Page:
The St. Johns Cultural Council celebrates National Poetry Month in April with an Annual Haiku Contest

The Fourth Annual St. Johns Cultural Council Haiku Contest is open through March 1, 2024.

A selection committee will choose four First Place haiku, one each in the following categories:

  • Students 5 -9
  • Students 10 – 12
  • Students 13 – 17
  • Adults 18 & over

Authors of the First Place haiku will each receive a $100 prize, and the winning Haiku will be published on, in our electronic newsletter, and in the AC PAPA Literary Journal.

The committee will select up to 8 Honorable Mentions (two in each category) that will also be published on our website and in our newsletter. The author of each honorable mention will receive a $25 gift certificate.

Past Winners:


  • Applicants must be residents of St. Johns County.
  • Each applicant may submit up to three haiku.
  • – The theme of this year’s contest is the 250th Anniversary of William Bartram’s Travels in St. Johns County. Haiku should be inspired by the natural landscapes, flora, fauna, and ecology of St. Johns County.
  • Although haiku are not usually titled, we ask that you provide titles to help us identify your work.
  • All haiku must be previously unpublished and original.
  • By submitting an application, you grant the St. Johns Cultural Council and Ancient City Poets non-exclusive electronic and print publication rights, including the right to publish on our website and in our newsletter and literary journal. A parent or guardian must provide their consent to publish student poems.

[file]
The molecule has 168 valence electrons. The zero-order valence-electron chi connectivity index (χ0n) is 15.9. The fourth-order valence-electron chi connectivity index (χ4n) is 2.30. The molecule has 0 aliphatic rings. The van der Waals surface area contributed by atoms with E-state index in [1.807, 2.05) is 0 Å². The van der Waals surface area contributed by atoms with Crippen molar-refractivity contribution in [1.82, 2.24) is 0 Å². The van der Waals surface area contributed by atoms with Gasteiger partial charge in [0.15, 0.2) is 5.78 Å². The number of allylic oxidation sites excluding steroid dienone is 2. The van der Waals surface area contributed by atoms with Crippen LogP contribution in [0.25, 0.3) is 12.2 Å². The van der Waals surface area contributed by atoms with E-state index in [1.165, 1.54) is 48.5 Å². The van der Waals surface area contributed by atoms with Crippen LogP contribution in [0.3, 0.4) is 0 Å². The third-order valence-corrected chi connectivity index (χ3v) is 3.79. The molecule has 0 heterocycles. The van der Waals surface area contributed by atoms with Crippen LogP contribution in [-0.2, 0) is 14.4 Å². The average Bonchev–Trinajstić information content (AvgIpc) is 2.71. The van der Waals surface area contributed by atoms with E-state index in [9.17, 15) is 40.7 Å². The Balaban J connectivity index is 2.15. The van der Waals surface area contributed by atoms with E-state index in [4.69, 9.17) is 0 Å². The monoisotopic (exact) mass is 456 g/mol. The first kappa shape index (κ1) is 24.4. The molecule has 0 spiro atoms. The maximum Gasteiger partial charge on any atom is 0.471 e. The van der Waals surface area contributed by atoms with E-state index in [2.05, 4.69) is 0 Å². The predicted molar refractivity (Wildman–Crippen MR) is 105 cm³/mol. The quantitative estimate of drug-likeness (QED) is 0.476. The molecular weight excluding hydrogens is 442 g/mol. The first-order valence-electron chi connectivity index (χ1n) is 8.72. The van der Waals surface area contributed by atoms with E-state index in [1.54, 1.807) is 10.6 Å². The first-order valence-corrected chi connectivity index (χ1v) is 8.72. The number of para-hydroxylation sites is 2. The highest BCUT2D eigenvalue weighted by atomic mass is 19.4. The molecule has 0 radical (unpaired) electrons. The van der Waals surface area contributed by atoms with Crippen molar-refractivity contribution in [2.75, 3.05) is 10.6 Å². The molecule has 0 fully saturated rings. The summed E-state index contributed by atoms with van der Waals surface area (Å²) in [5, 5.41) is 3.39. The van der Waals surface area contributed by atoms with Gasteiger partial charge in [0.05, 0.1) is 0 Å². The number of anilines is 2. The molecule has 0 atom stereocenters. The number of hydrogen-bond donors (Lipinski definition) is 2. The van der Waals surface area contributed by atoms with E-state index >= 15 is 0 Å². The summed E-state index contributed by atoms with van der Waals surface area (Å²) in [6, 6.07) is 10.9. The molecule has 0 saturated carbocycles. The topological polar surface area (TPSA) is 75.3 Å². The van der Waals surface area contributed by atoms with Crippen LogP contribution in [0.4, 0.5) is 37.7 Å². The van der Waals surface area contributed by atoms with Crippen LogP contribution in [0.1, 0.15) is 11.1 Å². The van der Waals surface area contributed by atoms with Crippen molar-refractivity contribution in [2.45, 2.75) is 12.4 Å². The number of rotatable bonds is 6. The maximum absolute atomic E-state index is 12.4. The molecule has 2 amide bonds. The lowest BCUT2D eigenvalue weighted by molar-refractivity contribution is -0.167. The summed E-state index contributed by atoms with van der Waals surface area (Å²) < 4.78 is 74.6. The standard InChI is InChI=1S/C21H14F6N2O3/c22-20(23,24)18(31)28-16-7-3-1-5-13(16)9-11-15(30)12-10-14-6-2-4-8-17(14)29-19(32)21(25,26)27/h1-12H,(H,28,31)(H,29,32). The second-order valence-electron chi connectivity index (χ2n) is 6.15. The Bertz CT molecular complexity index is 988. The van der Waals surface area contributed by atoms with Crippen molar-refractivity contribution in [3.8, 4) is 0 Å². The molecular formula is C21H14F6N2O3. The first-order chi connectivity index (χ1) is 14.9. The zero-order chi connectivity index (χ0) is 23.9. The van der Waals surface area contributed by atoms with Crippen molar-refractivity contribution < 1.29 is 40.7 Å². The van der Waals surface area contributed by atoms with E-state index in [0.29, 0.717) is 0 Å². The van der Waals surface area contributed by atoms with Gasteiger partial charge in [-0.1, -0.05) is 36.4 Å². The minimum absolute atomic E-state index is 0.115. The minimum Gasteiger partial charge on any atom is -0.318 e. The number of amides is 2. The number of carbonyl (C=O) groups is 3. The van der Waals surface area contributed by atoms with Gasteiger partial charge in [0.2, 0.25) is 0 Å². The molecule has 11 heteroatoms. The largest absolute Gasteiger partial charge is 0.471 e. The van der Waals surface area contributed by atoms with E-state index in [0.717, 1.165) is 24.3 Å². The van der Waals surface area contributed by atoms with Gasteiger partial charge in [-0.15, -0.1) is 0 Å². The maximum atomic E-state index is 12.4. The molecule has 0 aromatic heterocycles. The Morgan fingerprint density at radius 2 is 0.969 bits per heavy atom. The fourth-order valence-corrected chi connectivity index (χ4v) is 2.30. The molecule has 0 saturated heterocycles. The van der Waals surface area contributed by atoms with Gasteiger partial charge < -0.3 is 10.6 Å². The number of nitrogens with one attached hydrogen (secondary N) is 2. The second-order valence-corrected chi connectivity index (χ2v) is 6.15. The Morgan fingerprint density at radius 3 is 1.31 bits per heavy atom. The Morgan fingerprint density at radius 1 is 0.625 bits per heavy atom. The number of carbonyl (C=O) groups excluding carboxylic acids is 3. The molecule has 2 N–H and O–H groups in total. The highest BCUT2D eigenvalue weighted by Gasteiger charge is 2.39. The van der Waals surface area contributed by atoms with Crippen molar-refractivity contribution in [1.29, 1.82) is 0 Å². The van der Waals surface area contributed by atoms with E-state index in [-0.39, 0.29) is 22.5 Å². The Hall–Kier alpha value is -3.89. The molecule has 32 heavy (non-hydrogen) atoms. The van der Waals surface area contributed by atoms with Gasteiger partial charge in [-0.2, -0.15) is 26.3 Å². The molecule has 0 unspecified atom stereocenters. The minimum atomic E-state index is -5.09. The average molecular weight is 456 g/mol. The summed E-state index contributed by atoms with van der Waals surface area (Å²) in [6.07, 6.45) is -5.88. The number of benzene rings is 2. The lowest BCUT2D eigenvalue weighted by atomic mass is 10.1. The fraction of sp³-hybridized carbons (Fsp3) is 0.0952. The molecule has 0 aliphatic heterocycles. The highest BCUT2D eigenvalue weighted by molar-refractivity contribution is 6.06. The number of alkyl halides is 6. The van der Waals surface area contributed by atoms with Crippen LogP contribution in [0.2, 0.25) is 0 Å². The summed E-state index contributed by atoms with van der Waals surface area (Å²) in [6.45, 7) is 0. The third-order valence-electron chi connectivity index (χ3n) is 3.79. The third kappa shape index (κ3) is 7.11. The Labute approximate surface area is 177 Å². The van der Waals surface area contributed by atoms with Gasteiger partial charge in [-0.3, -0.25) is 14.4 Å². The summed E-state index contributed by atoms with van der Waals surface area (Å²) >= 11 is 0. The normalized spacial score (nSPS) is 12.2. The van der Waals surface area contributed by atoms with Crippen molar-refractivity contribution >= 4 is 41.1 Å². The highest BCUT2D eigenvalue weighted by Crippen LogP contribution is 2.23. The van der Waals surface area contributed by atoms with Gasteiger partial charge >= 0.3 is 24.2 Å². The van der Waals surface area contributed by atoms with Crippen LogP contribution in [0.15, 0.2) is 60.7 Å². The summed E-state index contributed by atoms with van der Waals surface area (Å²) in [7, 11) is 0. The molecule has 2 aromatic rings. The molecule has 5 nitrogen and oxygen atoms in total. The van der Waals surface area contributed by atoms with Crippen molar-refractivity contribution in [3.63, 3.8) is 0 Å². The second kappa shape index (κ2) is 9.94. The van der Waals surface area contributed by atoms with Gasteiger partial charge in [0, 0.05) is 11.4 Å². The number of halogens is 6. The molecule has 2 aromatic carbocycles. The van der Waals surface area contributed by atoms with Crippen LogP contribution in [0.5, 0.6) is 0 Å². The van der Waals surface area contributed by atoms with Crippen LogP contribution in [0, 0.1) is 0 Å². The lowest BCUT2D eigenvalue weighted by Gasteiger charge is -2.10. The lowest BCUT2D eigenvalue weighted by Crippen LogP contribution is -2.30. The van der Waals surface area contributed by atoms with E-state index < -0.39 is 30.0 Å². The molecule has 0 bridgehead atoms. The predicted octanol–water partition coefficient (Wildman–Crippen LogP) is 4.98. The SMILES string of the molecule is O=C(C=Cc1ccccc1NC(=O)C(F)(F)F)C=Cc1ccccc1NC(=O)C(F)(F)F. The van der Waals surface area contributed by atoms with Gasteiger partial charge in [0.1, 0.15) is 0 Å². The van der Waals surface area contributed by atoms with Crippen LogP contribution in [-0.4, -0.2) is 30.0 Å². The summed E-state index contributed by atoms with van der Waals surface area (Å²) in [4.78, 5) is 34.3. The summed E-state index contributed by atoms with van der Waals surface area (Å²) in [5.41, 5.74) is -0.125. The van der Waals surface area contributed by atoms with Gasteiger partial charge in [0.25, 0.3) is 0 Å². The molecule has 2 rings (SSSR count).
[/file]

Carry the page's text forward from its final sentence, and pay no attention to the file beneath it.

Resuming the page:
Winners will be selected and notified no later than March 29, 2024 and recognized during St. Augustine PoetFest at Flagler College on Saturday, April 13th.

Check out these websites to learn more about William Bartram:


A haiku is a type of short-form poetry that originated in Japan. These poems traditionally contain 17 total syllables in three lines. Line one is 5 syllables, line two is 7 syllables, and line three is 5 syllables. However, this contest does not require that authors strictly follow the traditional form. We do recommend that any poem submitted contain less than 20 syllables with a short/long/short arrangement.

Haiku are traditionally nature-based and often follow a seasonal theme. They do not rhyme. Juxtaposition is an essential element of this form of poetry: haiku may closely connect two contrasting images or compare unexpected similarities.

Haiku also employ a “cutting word,” known as a kireji in Japanese. This is a word that provides a verbal punctuation mark separating the juxtaposed images. There is no English equivalent to a kireji so English writers sometimes use a dash or another form of punctuation to create a break or pause that gives readers a chance to reflect on the connection between the two parts.

For examples of Haiku, click here. For reference on additional guidelines regarding the “art of haiku,” click here.